• Noach


    all in the same boat

    In this era of globalization, when the climate, the economy, and the worlds of telecommunications and the media all combine to make the fates of nations ever more entwined, could there be a more striking image of the precarious and common destiny of humanity than Noah’s ark? The entire future of mankind – and of the animal world as well – faces the elements in a frail vessel in which all share a common fate.

    But the story of Noah carries a deeper message about globalization – about the universal and the particular, about the things we share as nations, and the distinctive elements that tell us apart.

    The story of Noah is not unique to the Bible. Indeed accounts of a great flood are found in the traditions of many peoples. Mesopotamian traditions, in particular, have flood legends which are strikingly similar to the story of Noah, most famously in the ‘Epic of Gilgamesh’.

    In all of these stories, a great flood destroys all of humanity, but one man is warned by God (or the gods), and given instructions for the building of a boat and the collecting of animals, which leads to his survival and the continuation of mankind. Other common features include the fact that the boat comes to rest on a mountain, that the hero sends out birds to see if the waters have subsided, and that upon leaving the boat the hero gratefully offers thanksgiving sacrifices.

    The remarkable similarities between the story of Noah and these other early accounts convey a powerful message of a common cultural heritage – different peoples of the world sharing a common reservoir of traditions and legends.

    But just as important as the similarities are the differences. With all its parallels to the Mesopotamian legends, the Biblical account has a very different focus – and message.

    Perhaps most significant of all is the reason for the flood. In Mesopotamian accounts the flood is arbitrary, or else the angry response of the gods to the disturbing noise made by mankind. In the biblical story the reason for the flood is a moral one, the corruption of mankind – and the reason that Noah in particular is saved is because of his personal moral righteousness.

    The difference is profound. Indeed, the message of the Mesopotamian versions of the legend is ultimately one of helplessness, the powerlessness of man in the face of arbitrary and capricious gods. The biblical account, on the other hand, is empowering, stressing that the survival of the human race is dependent on us, and that by our actions we can become the authors of our own destiny.

    The long history of the people of Israel, and the brief history of the State of Israel, have again and again seen the courage and vision of individuals secure the survival and wellbeing of the nation. This history serves as powerful testimony to the uniquely Biblical idea that our fate is not arbitrary, and that we can and must act to ensure our survival and prosperity.

    The story of Noah, then, carries a double message: First, it emphasizes the common heritage that we share with the nations of the world, many of whom have within their traditions similar stories of a great flood which threatened to destroy the entire world. But at the same time, it reminds us of the unique message of our own tradition, and our own history, that our destiny is not arbitrary, but lies within our own hands.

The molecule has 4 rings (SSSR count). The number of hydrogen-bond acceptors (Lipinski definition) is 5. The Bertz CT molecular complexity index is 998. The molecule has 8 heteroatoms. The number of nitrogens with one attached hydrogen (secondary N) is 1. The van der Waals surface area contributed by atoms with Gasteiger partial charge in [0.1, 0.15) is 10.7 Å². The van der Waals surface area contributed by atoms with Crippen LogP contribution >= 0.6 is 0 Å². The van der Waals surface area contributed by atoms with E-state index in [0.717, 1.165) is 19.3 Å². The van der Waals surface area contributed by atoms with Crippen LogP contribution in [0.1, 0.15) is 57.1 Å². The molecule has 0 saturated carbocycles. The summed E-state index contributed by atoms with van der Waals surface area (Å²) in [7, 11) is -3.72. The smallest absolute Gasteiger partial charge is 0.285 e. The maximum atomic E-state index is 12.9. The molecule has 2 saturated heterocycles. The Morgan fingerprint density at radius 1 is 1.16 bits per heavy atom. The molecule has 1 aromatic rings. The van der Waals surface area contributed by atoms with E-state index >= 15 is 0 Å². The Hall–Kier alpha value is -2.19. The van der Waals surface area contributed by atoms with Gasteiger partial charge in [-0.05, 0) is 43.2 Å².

In others’ words

    “The State of Israel is like Noah’s Ark; all sections of the people must find a way to live in peace inside one boat.”

    Former Ashkenazi Chief Rabbi Yisrael Meir Lau at a memorial service for Yitzhak Rabin, October 2004

    On a lighter note

    Noah’s Ark – the contemporary version

    The Lord spoke to Noah and said, “Noah, in six months I am going to make it rain until the whole world is covered with water and all the evil things are destroyed. But, I want to save a few good people and two of every living thing on the planet. I am ordering you to build an ark.” Six months passed, the sky began to cloud up, and the rain began to fall. The Lord looked down and saw Noah sitting in his yard, weeping, and there was no ark. “Noah!” shouted the Lord, “Where is My ark?” “Lord, please forgive me!” begged Noah. “I did my best, but there were some big problems. First, I had to get a building permit for the ark’s construction, but your plans did not meet the building code. Then my neighbors objected, claiming that I was violating zoning ordinances so I had to get planning permission. Next, I had a big problem getting enough wood for the ark, because there was a ban on cutting trees. And now, when I finally started gathering up the animals I’ve been sued by an animal rights group that objects to me taking along only two of each kind. Really, I don’t think I can finish the ark in less than five years.” With that, the sky cleared, the sun began to shine, and a rainbow arched across the sky. Noah looked up and smiled. “You mean you are not going to destroy the world?” he asked hopefully. “No,” said the Lord, “the government already has.”

  • Bereishit


    two sins, two exiles

    In the space of the first few chapters of the Bible, we read of two sins and two exiles. First, Adam and Eve eat from the tree that God has forbidden and as a result are banished from the Garden of Eden. Then Cain kills his brother Abel and is sentenced to spend his life homeless and wandering.

    Why two stories of exile? And why should these be the first stories that we read in the Bible?

    The two stories with which the Bible opens have many similarities: In both of them Man sins. In both, when given a chance to defend himself, Man tries to escape responsibility. And in both cases the punishment is the same: exile and wandering for the sinner, and a curse on the land to make it unfruitful or barren.

    But for all the similarities between the two stories, it is clear that they relate to two different dimensions. The story of Adam and Eve focuses on the relationship between Man and God; the story of Cain and Abel on the relationship between Man and Man.  While Adam and Eve transgress a divine command – not to eat from the forbidden tree, Cain’s sin is on the human level – he kills a fellow human being. (Indeed the rabbis comment that the fact that the first murder in the Bible is Cain’s murder of his brother Abel teaches us that every murder of another human being is really the murder of a brother.)